Ramaswamy Does Not Believe Government’s 9/11 Narrative

Republican presidential candidate Vivek Ramaswamy dropped a bombshell Wednesday when he revealed that he does not fully accept the government’s account of the 9/11 terrorist attacks on Sept. 11, 2001.

Interviewed by BlazeTV’s Alex Stein, the candidate was asked if he believes that the 9/11 tragedy was an inside job.

Ramaswamy replied, “I don’t believe the government has told us the truth. Again, I’m driven by evidence and data. What I’ve seen in the last several years is we have to be skeptical of what the government does tell us.”

The Republican admitted he has not seen contradictory evidence. However he “absolutely” does not believe Washington’s 9/11 narrative and doubts the findings of the 9/11 Commission.

After this response, Stein agreed. “Yeah, [the] 9/11 Commission lied.”

Later on X, the social media platform formerly known as Twitter, Ramaswamy issued some clarity on his remarks. He said he does not believe the U.S. was involved in the attacks and that al-Qaeda was behind the day’s horrific events.

The 37-year-old biotech entrepreneur posted that he holds fast to his assertion that the government has not been “completely forthright about 9/11.”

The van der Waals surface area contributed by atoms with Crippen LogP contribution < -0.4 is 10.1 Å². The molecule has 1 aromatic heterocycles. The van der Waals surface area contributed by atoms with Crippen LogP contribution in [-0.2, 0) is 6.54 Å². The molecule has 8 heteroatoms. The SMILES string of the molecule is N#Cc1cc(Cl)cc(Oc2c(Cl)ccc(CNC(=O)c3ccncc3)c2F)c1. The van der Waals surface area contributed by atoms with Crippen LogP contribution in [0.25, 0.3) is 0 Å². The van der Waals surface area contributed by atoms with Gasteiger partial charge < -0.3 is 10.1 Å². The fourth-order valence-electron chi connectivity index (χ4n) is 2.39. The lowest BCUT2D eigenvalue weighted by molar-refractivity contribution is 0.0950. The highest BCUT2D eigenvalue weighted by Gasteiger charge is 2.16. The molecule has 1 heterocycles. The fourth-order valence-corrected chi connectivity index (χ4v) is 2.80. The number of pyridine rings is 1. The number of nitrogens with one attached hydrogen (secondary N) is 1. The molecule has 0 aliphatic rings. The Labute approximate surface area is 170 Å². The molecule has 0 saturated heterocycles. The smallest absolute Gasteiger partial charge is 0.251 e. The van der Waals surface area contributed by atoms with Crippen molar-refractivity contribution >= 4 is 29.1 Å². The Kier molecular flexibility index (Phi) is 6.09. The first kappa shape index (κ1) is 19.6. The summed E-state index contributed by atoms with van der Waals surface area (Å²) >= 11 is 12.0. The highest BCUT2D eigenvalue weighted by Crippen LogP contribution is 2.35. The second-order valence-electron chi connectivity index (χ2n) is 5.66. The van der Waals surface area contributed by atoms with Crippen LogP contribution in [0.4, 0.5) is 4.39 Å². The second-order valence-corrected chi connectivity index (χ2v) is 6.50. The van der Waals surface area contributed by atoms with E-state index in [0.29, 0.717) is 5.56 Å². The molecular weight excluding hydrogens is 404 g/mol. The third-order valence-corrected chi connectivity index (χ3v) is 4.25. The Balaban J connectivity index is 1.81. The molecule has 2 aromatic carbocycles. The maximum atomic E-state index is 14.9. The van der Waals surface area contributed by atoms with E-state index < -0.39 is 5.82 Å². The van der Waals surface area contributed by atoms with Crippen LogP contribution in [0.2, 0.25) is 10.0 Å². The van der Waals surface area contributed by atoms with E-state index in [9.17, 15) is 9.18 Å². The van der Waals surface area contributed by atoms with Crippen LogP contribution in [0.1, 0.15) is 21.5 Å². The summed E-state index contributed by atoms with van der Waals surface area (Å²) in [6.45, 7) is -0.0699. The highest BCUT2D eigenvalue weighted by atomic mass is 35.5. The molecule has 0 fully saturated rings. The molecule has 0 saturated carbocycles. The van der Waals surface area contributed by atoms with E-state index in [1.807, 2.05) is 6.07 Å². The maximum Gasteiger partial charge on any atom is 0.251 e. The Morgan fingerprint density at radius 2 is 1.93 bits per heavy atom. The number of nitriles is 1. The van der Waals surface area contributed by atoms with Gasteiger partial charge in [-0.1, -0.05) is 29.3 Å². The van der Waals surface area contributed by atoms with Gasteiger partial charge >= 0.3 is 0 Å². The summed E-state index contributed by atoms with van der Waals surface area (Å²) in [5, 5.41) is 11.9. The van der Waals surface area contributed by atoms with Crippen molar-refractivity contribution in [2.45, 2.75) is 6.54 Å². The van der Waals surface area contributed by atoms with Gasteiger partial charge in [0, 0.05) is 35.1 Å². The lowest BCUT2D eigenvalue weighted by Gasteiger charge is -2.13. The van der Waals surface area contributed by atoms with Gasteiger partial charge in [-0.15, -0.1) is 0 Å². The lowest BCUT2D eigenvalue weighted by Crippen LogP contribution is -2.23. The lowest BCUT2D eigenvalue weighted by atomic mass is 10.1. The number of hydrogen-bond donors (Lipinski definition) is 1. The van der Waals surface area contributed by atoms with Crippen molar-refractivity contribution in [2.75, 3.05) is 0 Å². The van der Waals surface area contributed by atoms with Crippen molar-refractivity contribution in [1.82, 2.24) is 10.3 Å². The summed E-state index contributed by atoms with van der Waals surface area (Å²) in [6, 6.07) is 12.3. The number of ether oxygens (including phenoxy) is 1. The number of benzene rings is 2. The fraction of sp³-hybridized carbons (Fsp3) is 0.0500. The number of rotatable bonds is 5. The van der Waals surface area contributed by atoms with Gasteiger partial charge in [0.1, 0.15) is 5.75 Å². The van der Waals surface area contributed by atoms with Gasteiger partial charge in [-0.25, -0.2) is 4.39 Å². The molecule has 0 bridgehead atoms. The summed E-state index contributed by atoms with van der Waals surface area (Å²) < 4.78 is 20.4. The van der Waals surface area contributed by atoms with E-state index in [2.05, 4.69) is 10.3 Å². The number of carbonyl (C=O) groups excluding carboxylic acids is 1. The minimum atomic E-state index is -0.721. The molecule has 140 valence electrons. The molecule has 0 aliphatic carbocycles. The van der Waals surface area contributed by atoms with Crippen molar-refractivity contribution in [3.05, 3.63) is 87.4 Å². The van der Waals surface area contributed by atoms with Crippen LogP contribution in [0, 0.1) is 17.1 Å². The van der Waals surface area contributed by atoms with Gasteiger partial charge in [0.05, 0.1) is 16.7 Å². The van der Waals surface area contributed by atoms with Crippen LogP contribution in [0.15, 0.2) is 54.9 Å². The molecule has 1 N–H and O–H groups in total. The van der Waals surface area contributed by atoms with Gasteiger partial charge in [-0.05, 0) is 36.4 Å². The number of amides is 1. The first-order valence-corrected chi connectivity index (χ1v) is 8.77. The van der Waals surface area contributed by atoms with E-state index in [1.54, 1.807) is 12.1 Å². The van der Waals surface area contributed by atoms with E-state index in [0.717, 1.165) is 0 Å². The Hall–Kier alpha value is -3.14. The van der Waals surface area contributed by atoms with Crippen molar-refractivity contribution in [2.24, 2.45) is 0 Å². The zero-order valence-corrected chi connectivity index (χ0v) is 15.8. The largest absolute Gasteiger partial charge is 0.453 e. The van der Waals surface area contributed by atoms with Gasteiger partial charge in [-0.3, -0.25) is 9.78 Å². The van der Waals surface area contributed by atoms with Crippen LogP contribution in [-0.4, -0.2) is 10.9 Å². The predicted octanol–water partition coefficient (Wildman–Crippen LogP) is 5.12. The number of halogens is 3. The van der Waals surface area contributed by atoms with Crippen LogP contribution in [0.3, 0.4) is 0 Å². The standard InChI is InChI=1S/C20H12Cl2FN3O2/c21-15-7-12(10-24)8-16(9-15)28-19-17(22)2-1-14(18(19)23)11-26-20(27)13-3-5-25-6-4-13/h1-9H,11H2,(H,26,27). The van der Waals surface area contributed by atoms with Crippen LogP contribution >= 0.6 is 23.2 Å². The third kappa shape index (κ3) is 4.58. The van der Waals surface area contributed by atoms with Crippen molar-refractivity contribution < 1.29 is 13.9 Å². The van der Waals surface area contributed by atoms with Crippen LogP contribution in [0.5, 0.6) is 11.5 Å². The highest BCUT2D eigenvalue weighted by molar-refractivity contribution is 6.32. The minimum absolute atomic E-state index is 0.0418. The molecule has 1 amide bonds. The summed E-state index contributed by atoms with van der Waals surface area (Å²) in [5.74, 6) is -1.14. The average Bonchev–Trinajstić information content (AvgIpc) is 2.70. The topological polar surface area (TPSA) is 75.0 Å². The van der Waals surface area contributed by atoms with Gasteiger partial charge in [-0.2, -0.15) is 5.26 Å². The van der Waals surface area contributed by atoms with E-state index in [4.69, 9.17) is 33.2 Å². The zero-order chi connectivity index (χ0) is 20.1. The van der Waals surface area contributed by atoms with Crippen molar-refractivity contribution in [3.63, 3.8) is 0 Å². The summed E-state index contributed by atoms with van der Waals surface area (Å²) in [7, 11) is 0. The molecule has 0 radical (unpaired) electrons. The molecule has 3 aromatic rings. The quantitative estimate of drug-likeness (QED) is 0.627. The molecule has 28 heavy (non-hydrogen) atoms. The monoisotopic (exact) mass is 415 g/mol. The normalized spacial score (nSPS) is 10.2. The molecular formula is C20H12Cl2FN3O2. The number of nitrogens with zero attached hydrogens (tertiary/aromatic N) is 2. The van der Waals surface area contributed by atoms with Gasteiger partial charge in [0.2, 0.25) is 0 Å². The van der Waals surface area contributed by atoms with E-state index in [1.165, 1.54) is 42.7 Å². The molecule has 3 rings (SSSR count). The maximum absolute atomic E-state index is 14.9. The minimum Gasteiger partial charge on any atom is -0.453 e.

He reiterated his belief that al-Qaeda orchestrated the attacks, but added that the involvement of the Saudi government has not been “fully addressed.”

In a later posting, Ramaswamy declared, “The reason people don’t trust the government is that the government doesn’t trust the people. It’s actually that simple.”

The Republican also told journalist Shelby Talcott that there have long been questions unanswered about 9/11 pertaining to the Middle East “ally.” He explained, “that’s what I was getting at.”

Apparently, the subject of rumored hoaxes has been a regular topic for Ramaswamy. Before 9/11 was mentioned in the interview, Stein asked the candidate about his beliefs on the 1969 Apollo moon landing.

Ramaswamy responded, “I have no evidence to suggest it was fake. So I’m going to assume it was real.”

The Republican gained some momentum in recent weeks. While he is certainly not a threat to former President Donald Trump for the 2024 GOP presidential nod, he is closing the gap for second place in the polls with Florida Gov. Ron DeSantis.